NASA Space Apps hackathon localizes a global challenge


Courtesy of Waruna Seneviratne

Competitors, judges, and mentors pose for a photo at the conclusion of the SpaceApps Challenge. Over the span of two days, competitors rushed to solve a series of problems with prizes on the line.

Space Apps hackathon, a global challenge, reached Wichita this week and was held at National Institute for Aviation Research’s (NIAR) Advanced Technologies Lab for Aerospace Systems (ATLAS).

The hackathon is a series of challenges presented by NASA. Each team involved picked a different challenge and competed to propose the best solution for it. For this event, they were given special access to data directly from NASA. 

Wichita State students from all colleges competed.

“This is not an engineering-only challenge. There are business majors, art majors,” Waruna Seneviratne, director of NIAR ATLAS said. 

The entries from Wichita competed with entries from across the globe. The first-place winner of the global challenge gets to go to NASA headquarters and receive a guided tour as well as watch a launch sequence. 

“We wanted to put Wichita on the map in the global challenge, so people can be curious about what’s happening [here],” Seneviratne said. “And to also market NIAR, our capabilities to some of these students.”

The challenge ended on Oct. 2, with a team of one taking first place. Jacob Workentine won the 2022 Space Apps hackathon and will be taking a trip to Dassault Systemes as his prize, as well as a $500 gift card and a pair of AirPods. 

“As the only non-STEM major in the competition and the only team of one, it kind of felt like the odds were stacked against me,” Workentine said. “I’m still in disbelief about this weekend and can’t wait to see where this idea will lead me to.”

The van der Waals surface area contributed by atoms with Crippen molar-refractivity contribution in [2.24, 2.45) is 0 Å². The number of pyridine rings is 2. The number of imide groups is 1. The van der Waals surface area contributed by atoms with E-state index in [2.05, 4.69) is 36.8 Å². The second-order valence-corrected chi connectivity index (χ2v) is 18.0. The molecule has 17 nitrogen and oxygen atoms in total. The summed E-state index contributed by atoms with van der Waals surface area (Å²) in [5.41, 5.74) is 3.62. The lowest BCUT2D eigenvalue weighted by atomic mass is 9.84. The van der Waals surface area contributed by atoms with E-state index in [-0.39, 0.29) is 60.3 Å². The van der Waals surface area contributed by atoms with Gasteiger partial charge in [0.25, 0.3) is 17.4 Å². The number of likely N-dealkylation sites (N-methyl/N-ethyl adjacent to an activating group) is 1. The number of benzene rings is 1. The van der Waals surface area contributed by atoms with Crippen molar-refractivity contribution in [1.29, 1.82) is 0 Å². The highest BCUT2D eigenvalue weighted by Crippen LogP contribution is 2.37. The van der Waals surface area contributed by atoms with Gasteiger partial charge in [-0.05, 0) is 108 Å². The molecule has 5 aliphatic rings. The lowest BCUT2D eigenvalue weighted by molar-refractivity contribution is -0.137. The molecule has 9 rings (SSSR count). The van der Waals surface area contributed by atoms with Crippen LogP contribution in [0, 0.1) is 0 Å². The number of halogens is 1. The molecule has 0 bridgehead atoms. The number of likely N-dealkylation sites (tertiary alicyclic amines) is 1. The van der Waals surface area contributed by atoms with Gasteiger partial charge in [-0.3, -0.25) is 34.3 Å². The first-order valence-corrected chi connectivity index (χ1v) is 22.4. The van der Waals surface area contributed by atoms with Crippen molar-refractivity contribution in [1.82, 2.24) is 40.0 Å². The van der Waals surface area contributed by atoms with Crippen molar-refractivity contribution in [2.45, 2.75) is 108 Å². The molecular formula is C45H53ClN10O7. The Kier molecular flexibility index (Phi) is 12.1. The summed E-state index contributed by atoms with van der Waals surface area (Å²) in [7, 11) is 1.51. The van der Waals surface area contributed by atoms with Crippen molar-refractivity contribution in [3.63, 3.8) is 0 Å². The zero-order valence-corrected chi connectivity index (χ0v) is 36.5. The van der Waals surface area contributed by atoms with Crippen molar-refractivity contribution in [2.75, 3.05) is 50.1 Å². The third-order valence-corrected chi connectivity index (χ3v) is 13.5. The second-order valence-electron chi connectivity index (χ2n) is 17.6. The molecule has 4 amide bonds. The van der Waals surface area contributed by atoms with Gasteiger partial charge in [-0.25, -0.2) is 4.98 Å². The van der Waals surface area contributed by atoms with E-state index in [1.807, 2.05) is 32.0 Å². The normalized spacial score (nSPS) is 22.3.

His project was a fully illustrated children’s book with an accompanying video, telling the story of Parker, the solar probe. Workentine said his inspiration came from “Reading Rainbow.” 

The second-place team, Space Jam, was treated to a $500 gift card as well as an all-expenses paid trip to Dassault Systemes. The team was made up of Grant Johnson, Murphy Ownbey, Greg Heinman, Akim Niyonzima, Dimitri Seneviratne and Fernando Rubio Garcia..

Their project aimed to bring attention to the correlation between the rise of natural disasters because of climate change and the employment statistics of the US. They hope to use the data to predict natural disasters and show trends of previous years. 

The third place team, Ami Goto, Kanzune Tazawa, Ali Ito, Franseria Maldonado Mundo, Kubeshavarsha Kalithasan, 5 Lunastranauts, all received pairs of AirPods. 

This team attempted to make a map of moonquakes in preparation for potential colonization. The team focused on making sure the maps were easy to understand.